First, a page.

26 August 2013

County Big Year, again: How I found myself chasing my own tail

If you've been with this blog since the start, you might remember that it began as a way to chronicle my attempt at a county big year in 2008.  My goal at the time was 200 birds, an achievement that is honored by membership in the Bridgerland Audubon Society's 200 Club.  I met that goal early in the year, earlier than I expected, and ended up making it a full-scale Big Year.  By the end of the year, I had broken the county record.  At the time, I knew that my number of 242 species was good.  For comparison, there are THREE other birders tied for second place, each having maxed out at 235 species in separate years.  But, I also knew I had missed many species I might have found if I had known where to look, or if I had spent less time out of the county doing field work for my dissertation.

Four Common Redpolls is about double the total records from Cache County before the winter of 2012/2013.  These four were part of a flock of about 40 that I photographed in the first week of February, 2013.  (Photo copyright Ryan O'Donnell.)

Fast-forward to last winter, 2012-2013: It was shaping up to be a record-setting year.  For the first time since my big year in 2008, there was a Bohemian Waxwing irruption going on.  This normally tough-to-find-species was everywhere.  There was also an unprecedented irruption of Common Redpolls going on: a species that had less than five previous records in the county was showing up in flocks of dozens.  A few individual birds were noteworthy, too: a vocal Blue Jay was spending the winter in Smithfield and a White-throated Sparrow was coming to a feeder in Logan, for example.  These great birds and many others helped the Logan count circle break their Christmas Bird Count record in late December 2012, and indicated a good winter for birding in the county.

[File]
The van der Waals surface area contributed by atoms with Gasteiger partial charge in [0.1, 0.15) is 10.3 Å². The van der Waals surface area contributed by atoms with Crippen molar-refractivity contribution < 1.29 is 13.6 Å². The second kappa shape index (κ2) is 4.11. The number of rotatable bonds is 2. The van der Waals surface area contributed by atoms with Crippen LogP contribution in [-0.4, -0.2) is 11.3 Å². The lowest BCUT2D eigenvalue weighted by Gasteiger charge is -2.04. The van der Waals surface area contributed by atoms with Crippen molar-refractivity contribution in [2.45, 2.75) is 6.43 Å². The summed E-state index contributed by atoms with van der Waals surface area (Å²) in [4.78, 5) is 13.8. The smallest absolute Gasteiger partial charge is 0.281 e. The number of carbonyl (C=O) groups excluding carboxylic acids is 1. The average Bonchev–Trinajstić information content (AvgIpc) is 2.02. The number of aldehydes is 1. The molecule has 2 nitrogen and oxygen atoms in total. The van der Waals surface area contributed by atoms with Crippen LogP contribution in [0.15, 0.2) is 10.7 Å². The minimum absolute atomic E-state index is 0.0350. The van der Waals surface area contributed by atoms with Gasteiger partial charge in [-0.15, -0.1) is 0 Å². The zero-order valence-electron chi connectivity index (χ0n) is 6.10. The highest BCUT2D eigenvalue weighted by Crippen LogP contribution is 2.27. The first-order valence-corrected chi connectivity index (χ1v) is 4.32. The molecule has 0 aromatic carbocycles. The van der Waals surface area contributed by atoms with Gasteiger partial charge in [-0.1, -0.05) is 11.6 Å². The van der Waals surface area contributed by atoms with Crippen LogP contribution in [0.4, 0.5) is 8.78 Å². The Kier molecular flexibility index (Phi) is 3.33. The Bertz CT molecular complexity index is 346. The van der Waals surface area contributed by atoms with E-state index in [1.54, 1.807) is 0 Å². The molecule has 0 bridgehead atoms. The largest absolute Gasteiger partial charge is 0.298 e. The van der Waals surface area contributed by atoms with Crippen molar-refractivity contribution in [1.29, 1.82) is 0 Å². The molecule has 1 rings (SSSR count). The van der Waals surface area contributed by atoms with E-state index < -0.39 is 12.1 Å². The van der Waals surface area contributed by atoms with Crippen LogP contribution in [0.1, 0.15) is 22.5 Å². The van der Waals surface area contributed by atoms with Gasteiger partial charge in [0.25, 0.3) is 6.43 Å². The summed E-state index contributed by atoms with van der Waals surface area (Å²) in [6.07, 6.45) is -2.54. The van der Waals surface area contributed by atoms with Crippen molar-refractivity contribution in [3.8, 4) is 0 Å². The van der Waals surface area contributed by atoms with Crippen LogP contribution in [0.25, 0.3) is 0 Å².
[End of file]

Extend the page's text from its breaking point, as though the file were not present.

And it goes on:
This Blue Jay was first reported from Smithfield, Utah, in the middle of November, 2012.  It was only the third or fourth record from the county.  It stayed in the area through at least March 2013.  (Photo copyright Ryan O'Donnell.)

The great birds stuck around into the new year, and even more locally rare species started turning up.  In the second week of January, Gray-crowned Rosy-Finch, Snow Bunting, and Lapland Longspur were all found.  I had found all of these in 2008, but considered myself very lucky to have found them after quite a bit of effort.  A flock of Pine Grosbeaks (a rare year-round resident that I missed in 2008) was found feeding on the USU campus on January 15th.  On the same day, Black Rosy-Finches were reported from North Logan; I had never seen this species in the county.  On January 26th, two Greater Scaup were found, another species I missed in 2008.  A Harris's Sparrow was found on January 29th, a species I had in 2008 but only once or twice since.  Then, on February 1st, a Snowy Owl was found, only the second in the state since 1967!  A great winter was turning into an incredible one.

Pine Grosbeaks probably breed in Cache County, but they can be very tough to find.  I missed them entirely in my big year in 2008.  A small flock of three, found by Leah Lewis on the USU campus in January, was quite obliging and was a great addition to any Cache County big year.  (Photo copyright Ryan O'Donnell.)

This Black Rosy-Finch was one of several coming to a feeder in North Logan.  I had never seen this species in the county before this year.  (Photo copyright Ryan O'Donnell.)